If you’re currently thinking about buying a home, or somehow in a position to refinance an existing loan, current mortgage rates don’t look great.

While they might not be as high as they were in the 1980s (when they averaged 18%), the rapid ascent from sub-3% to 7% is no doubt painful.

The obvious issue is that a higher mortgage rate equates to a much larger monthly payment.

You pay more each month and that’s both undesirable and potentially unaffordable.

But assuming you are still able to qualify a mortgage, there’s another huge downside to a higher rate.

Look at the Mortgage Payment Composition

Home buyers tend to focus solely on the total monthly mortgage payment

But it’s important to look at the allocation between principal and interest

When mortgage rates are high a large portion of the payment goes toward interest

When mortgage rates are low much more of the payment goes toward principal (aka paying down the loan!)

As I’ve written before, a mortgage payment consists of four components: principal, interest, taxes, and insurance.

For short, we refer to it as PITI (see more mortgage lingo here).

The tax and insurance piece is mostly driven by the purchase price, while the principal and interest is dictated by the loan amount and mortgage rate.

Simply put, the higher your mortgage rate, the higher your monthly payment, all else equal.

So if you took out a $500,000 (30-year fixed loan) at 7%, it’d be a lot more expensive than the same loan amount at a rate of 3%.

In fact, it’d be roughly $1,200 more per month, which is clearly nothing to sneeze at.

It’d be more difficult to qualify for the loan thanks to a higher DTI ratio, and harder to make monthly payments during the loan term.

But perhaps just as important, a much smaller portion of your monthly payment would go toward paying off the loan.

Payment 1 @3%: $858.02 in principal, $1,250.00 in interest Payment 1 @7%: $409.84 in principal, $2,916.67 in interest

For example, the very first payment on the 7% mortgage would consist of a staggering $2,916.67 in interest and just $409.84 in principal.

Meanwhile, the 3% mortgage would consist of just $1,250.00 in interest and $858.02 in principal.

In other words, about 40% of the 3% rate mortgage consists of principal in month one. That means nearly half of your monthly payment from day one is going toward paying off the loan.

Conversely, only about 12% of the 7% rate mortgage goes toward the principal balance in month one. And interest accounts for the other 88%. Ouch!

Here’s what’s even crazier.

It would take more than 10 years of paying down the loan at the higher rate for the principal portion to be equal to what it was on the first month of the lower-rate loan.

That just gives you an idea of how far behind a higher-rate home loan can make you.

What You Can Do About It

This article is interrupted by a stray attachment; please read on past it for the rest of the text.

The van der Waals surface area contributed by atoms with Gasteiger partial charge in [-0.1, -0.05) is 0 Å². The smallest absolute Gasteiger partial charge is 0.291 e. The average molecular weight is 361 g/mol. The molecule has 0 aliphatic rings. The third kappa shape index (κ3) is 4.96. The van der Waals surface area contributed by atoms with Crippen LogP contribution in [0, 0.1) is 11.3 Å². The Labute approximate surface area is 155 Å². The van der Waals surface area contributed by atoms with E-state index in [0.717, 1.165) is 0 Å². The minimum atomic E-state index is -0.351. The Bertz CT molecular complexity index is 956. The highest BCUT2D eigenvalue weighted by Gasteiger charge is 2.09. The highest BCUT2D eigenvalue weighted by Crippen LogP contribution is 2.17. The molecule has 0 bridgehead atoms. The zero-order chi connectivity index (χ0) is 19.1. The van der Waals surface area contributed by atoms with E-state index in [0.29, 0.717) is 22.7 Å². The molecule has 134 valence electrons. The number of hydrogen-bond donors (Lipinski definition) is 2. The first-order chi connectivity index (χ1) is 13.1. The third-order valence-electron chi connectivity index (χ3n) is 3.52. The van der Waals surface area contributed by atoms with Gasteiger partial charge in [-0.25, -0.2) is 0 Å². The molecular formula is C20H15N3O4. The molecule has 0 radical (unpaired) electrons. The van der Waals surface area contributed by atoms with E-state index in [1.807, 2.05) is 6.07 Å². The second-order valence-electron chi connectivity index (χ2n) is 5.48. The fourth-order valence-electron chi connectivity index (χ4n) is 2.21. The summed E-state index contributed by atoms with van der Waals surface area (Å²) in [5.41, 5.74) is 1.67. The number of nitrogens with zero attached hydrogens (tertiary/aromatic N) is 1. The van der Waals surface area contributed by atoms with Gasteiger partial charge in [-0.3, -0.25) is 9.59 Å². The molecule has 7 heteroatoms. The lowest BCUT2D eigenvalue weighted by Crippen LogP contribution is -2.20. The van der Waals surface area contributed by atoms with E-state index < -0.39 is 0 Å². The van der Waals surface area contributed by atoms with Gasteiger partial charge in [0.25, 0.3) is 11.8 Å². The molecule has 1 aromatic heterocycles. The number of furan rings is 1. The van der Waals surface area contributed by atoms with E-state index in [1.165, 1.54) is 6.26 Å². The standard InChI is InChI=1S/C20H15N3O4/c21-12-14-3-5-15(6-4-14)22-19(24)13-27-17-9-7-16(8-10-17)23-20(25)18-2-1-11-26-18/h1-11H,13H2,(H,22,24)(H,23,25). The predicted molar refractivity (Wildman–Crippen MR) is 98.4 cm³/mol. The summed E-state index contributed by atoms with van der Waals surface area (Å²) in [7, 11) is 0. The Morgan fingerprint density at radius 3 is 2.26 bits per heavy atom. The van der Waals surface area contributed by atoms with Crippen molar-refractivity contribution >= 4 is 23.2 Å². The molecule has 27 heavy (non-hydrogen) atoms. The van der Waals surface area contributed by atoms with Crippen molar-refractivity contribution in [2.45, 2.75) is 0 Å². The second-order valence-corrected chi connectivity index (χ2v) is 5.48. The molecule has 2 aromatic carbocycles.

Paying More to Save on Interest

$500,000 Loan Amount

Standard repayment

Paying $500 extra monthly

Mortgage Rate

7%

7%

Monthly Payment

$3,326.51

$3,826.51

Extra Payment

$0

$500

Loan Balance After 60 Months

$470,657.95

$434,861.50

Total Interest Over Full Term

$697,544.49

$445,008.69

Possible Savings

$250,535.80

By now, you probably realize that a higher mortgage rate isn’t just a higher monthly payment.

It’s also a lot more interest paid over the loan term, and a lot less of your outstanding loan balance whittled down for many years to come.

While this is unfortunate, there is something relatively simple that you can do about it, assuming you’ve got some extra cash handy.

Simply pay extra toward the mortgage and you can substantially reduce the interest expense and ensure a lot more goes toward principal as opposed to interest.

Using the same example from above, imagine if you put $500 extra toward the principal balance each month from the very beginning of the loan term.

In month one, you’d pay $909.84 toward the principal balance, which would be about $50 more than the 3% rate loan.

And while you’d still pay more interest overall versus the 3% rate loan, you could cut your total interest expense by more than $250,000.

Total interest would fall to around $445,000 compared to $698,000 if you just paid the loan as scheduled.

Not quite as good as the $259,000 in interest on the 3% rate loan, but we’re talking about an interest rate that is 133% higher. So it’s still a decent win.

You’d also pay off the mortgage early, by about a decade, turning a 30-year fixed into a 20-year loan.

In the meantime, you could look for an opportunity to do a rate and term refinance to get a lower rate, assuming rates ease in the future.

Speaking of, your loan balance would be a lot lower in just a few years, potentially making it easier to qualify at a lower LTV, which could result in an even lower rate.